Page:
General Motors is off the hook for potentially dozens of lawsuits related to the defective ignition switch found in millions of its cars because the current company is legally a different one post-bankruptcy and bailout, a federal judge in New York ruled today.
Reuters reports that GM will avoid legal liability potentially billions of dollars for lawsuits related to the ignition switches from their pre-2009 cars. That year GM declared bankruptcy, went through restructuring and emerged as a new company after a $49.5 billion government bailout.
Last year, at the height of GM’s recall crisis, the company’s lawyers said they would not waive protection from lawsuits provided under the Chapter 11 bankruptcy agreement.
Plaintiffs’ lawyers argued GM misled the bankruptcy court by not disclosing the faulty ignition switch issue, which court testimony has showed engineers and executives knew about for at least a decade.
But as the Wall Street Journal reports, the judge “could find no instances where GM had committed fraud upon the court when it was going through the bankruptcy process.”
With the bankruptcy shield in place, customers will be unable to sue “new GM” for injuries, deaths or lost resale value prior to 2009. Lost resale value, meaning suing over cars that dropped in value because nobody wants to buy them, is a big one here — that cost Toyota $1.3 billion in a December 2012 settlement stemming from the unintended acceleration scandal.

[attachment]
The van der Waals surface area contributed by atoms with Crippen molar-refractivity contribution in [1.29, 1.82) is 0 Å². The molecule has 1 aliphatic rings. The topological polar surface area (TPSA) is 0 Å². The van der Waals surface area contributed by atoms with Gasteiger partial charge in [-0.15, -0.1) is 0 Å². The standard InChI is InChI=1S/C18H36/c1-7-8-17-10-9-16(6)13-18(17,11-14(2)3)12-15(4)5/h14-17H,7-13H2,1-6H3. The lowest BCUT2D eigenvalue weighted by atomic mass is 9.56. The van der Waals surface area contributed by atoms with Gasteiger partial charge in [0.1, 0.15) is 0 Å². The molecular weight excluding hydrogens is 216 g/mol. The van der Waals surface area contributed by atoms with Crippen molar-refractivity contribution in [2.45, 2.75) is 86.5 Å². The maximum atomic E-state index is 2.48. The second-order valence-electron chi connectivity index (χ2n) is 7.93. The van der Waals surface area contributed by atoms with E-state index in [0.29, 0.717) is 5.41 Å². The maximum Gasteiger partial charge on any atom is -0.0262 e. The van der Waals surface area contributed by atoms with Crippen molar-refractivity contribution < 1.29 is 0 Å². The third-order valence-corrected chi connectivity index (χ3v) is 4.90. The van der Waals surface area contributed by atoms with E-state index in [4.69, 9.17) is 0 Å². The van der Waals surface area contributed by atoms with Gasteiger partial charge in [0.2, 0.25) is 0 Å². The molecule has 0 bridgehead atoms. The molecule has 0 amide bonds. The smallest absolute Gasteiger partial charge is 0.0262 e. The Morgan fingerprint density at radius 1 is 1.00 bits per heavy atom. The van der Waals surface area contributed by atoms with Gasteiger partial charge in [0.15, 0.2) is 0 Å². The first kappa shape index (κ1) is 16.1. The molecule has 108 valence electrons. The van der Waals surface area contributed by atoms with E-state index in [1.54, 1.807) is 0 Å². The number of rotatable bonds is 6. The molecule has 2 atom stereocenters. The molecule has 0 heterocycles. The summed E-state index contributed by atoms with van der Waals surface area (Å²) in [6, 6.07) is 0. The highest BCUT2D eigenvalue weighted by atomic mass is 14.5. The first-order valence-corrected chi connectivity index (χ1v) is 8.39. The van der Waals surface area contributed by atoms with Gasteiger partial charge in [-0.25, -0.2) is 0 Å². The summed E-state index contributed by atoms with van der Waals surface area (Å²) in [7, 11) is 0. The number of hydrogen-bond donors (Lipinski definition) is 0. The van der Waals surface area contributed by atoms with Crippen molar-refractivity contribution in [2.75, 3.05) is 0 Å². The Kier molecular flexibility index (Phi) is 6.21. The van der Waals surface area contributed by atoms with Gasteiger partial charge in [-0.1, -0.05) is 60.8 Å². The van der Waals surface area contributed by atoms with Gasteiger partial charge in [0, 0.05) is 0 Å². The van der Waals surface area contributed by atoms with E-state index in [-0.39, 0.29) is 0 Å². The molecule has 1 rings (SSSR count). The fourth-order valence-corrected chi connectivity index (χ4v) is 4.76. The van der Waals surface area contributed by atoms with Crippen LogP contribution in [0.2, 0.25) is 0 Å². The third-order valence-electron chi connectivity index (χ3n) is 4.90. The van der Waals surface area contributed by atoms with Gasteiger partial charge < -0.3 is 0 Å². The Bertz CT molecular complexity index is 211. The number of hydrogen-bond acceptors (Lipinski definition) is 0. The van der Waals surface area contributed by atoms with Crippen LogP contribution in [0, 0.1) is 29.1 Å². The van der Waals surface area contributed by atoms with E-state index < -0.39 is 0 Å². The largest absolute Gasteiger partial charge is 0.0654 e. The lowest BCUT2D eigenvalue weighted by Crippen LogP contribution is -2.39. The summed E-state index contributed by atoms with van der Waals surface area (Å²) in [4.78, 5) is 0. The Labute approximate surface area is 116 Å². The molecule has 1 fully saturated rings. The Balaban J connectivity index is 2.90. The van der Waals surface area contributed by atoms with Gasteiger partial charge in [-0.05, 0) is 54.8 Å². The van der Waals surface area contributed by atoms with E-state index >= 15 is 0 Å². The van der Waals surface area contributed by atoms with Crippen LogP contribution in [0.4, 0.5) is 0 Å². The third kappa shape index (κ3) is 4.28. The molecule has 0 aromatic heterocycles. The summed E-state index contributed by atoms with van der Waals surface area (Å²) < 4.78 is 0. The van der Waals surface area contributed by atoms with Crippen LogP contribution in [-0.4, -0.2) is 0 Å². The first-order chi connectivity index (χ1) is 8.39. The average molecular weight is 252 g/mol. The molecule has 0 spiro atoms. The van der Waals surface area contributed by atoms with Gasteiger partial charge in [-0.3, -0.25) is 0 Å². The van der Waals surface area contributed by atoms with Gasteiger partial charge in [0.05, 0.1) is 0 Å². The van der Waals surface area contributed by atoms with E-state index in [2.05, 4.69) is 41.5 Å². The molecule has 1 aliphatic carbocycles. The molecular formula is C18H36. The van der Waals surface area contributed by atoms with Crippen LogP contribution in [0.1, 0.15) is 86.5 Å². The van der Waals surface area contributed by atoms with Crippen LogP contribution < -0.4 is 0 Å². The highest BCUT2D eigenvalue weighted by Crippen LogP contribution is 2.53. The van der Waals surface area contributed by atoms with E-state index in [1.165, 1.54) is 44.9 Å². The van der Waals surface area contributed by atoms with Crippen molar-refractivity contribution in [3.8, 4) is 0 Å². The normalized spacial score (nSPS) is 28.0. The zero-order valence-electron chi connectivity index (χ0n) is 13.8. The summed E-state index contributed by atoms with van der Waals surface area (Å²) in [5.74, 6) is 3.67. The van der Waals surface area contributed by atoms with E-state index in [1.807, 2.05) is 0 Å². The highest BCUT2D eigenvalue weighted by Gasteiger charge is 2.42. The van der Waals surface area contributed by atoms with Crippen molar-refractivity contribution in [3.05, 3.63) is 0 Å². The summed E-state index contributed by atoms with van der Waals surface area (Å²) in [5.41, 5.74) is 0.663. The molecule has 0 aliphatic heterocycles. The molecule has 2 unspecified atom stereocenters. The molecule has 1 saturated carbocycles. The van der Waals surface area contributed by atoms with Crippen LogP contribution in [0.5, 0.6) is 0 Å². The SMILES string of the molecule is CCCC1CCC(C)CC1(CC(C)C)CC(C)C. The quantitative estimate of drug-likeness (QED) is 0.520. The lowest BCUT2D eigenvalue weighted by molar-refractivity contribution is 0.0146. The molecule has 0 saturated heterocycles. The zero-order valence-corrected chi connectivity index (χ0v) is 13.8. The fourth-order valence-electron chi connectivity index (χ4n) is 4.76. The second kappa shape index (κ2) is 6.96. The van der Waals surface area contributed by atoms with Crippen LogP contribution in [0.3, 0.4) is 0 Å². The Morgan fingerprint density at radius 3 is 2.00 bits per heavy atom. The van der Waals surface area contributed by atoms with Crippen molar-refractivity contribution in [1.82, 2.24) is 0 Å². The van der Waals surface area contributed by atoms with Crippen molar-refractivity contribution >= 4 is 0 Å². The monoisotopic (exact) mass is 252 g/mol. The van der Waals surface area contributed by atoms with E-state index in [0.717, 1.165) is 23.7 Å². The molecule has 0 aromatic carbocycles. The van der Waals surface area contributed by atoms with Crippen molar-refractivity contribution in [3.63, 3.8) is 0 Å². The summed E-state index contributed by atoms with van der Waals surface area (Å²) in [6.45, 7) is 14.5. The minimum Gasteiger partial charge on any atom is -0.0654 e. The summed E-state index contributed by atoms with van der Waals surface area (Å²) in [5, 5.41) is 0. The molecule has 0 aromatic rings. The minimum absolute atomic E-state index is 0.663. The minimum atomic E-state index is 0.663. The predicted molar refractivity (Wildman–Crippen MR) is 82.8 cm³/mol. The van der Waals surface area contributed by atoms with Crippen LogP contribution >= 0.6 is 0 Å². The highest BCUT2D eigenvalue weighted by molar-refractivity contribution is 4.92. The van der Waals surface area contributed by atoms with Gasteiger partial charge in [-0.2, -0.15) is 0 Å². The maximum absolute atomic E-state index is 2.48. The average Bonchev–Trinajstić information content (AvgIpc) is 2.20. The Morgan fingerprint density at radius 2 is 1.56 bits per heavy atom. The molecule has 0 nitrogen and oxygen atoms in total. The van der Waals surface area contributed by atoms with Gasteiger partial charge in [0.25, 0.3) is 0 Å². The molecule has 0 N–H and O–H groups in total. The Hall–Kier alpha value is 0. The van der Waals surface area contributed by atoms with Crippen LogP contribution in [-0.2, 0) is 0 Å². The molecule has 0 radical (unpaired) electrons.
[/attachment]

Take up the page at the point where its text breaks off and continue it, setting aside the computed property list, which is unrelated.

The ruling doesn’t exempt “new GM” from all lawsuits related to the ignition switch; the company can still be sued for actions taken after the bankruptcy, like a failure to order a recall between the 2009 reorganization and when it actually happened in early 2014.
Plaintiffs with a grievance against “old GM” will instead have to file claims against the shell company of bad assets the automaker shed during the bankruptcy, Reuters reports. These days that organization is called Motors Liquidation Company.
U.S. Bankruptcy Judge Robert Gerber’s ruling on the matter is 134 pages long. Gerber also presided over GM’s bankruptcy case six years ago.
GM is already providing compensation to those injured by the faulty ignition switch or to the families of those killed through an independent fund. The death toll as approved by that fund rose to 84 people yesterday.
Regardless, today’s decision is a huge win for “New GM,” which could have lost potentially billions of dollars defending these lawsuits or settling them.